It's become a hot topic over the past year. As a growing number of high schools and even elementary schools start to consider and implement Wi-Fi networks, myriad "experts" have stormed onto the scene—some claiming these Wi-Fi networks are capable of harming the students, and others countering the notion, affirming there is no threat.
In Edmonton, public schools are the middleman of a war between two sides who fervently believe opposite concepts. Quoth The Edmonton Journal:
Wi-Fi networks in schools pose no threat to the health of students, according to a report that will be presented to Edmonton public school trustees on Tuesday.
"We take our lead from the World Health Organization and Health Canada -- they deem it (Wi-Fi) to be safe," said Jane Sterling, communications supervisor for the public school board.
Gina Shimoda has been trying to keep Wi-Fi out of her children's school since September, after she saw a news report about Wi-Fi and public health.
Shimoda and other parents at George P. Nicholson Elementary School have discussed the issue at school council meetings, where she said a majority are against Wi-Fi in the classroom.
Edmonton is certainly not alone in this debate: from the West to East coast, impassioned parents are warring over the safety of Wi-Fi. For example, a school in Ontario recently became the first in Canada to completely remove Wi-Fi from its classrooms. But if Wi-Fi isn't actually a threat, it's very hindering for a school to not have Wi-Fi when others are evolving through its capabilities.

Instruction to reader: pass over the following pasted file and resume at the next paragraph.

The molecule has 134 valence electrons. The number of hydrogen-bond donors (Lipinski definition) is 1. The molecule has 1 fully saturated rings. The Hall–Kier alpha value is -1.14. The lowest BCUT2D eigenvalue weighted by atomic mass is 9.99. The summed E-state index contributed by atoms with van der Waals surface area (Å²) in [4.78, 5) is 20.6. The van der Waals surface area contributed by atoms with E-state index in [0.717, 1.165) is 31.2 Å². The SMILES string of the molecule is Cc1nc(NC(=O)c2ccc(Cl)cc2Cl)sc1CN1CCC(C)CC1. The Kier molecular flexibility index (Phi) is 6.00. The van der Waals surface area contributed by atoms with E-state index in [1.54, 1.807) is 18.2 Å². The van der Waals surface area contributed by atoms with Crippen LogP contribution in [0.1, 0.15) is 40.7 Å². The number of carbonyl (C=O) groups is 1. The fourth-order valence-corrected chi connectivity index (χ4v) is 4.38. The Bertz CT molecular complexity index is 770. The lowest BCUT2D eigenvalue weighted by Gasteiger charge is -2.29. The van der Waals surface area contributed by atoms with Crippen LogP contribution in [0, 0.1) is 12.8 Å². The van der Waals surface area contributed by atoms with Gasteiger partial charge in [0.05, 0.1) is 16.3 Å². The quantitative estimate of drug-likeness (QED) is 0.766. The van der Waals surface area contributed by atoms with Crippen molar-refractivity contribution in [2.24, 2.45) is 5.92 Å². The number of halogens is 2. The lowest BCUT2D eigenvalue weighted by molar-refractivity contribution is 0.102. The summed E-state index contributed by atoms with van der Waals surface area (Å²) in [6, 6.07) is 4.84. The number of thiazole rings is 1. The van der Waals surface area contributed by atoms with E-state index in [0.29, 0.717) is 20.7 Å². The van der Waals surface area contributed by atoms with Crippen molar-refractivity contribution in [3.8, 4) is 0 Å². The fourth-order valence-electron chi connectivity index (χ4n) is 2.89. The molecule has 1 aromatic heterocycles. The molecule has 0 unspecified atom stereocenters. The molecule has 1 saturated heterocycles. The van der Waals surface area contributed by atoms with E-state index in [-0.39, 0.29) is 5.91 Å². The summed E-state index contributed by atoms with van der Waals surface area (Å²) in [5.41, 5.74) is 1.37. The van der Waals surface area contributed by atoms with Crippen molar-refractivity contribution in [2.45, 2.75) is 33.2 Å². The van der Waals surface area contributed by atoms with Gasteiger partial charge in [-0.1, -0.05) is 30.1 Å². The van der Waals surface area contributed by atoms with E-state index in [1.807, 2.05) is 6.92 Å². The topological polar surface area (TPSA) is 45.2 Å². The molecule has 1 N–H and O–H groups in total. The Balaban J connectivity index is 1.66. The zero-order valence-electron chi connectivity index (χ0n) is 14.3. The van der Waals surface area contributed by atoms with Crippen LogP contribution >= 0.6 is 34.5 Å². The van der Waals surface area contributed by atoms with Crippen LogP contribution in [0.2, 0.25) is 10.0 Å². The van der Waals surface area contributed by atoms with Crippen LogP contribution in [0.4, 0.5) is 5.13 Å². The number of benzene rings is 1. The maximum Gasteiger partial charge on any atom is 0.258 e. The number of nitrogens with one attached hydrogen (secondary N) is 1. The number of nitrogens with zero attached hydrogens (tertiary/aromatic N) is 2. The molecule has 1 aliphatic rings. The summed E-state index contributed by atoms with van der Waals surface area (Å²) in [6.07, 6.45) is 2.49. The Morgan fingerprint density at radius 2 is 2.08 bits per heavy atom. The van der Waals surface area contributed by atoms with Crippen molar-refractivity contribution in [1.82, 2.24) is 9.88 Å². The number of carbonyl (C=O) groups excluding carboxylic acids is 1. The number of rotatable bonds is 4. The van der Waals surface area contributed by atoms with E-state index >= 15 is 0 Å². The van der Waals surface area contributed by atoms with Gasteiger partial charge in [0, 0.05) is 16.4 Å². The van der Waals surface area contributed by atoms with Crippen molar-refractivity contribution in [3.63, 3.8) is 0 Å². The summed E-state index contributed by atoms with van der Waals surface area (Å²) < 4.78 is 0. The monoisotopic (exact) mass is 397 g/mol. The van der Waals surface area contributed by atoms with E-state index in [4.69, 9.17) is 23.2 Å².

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"We are trying to bring the technology into the classroom for wherever it's needed, as opposed to taking everyone away from the classroom," Glenn Johnson, manager of technology for Edmonton Public Schools, told the Journal, noting that Wi-Fi maximizes the number of students who can have Internet access.
Wi-Fi is also an affordable alternative to wiring every classroom for internet access, as that would cost roughly $30,000 per room, far out of reach for any public school's budget.
As the Journal notes, in April, the House of Commons standing committee on health did conclude that radio-frequency signals emitted by Wi-Fi networks are low enough to be considered safe. But what has an official board and scientific research ever meant to crazy parents? Those who believe that Wi-Fi is harming their children will not easily be convinced, as as more schools push for Wi-Fi, it's easy to think that this battle has only just begun.
Do you believe Wi-Fi is harmful to children?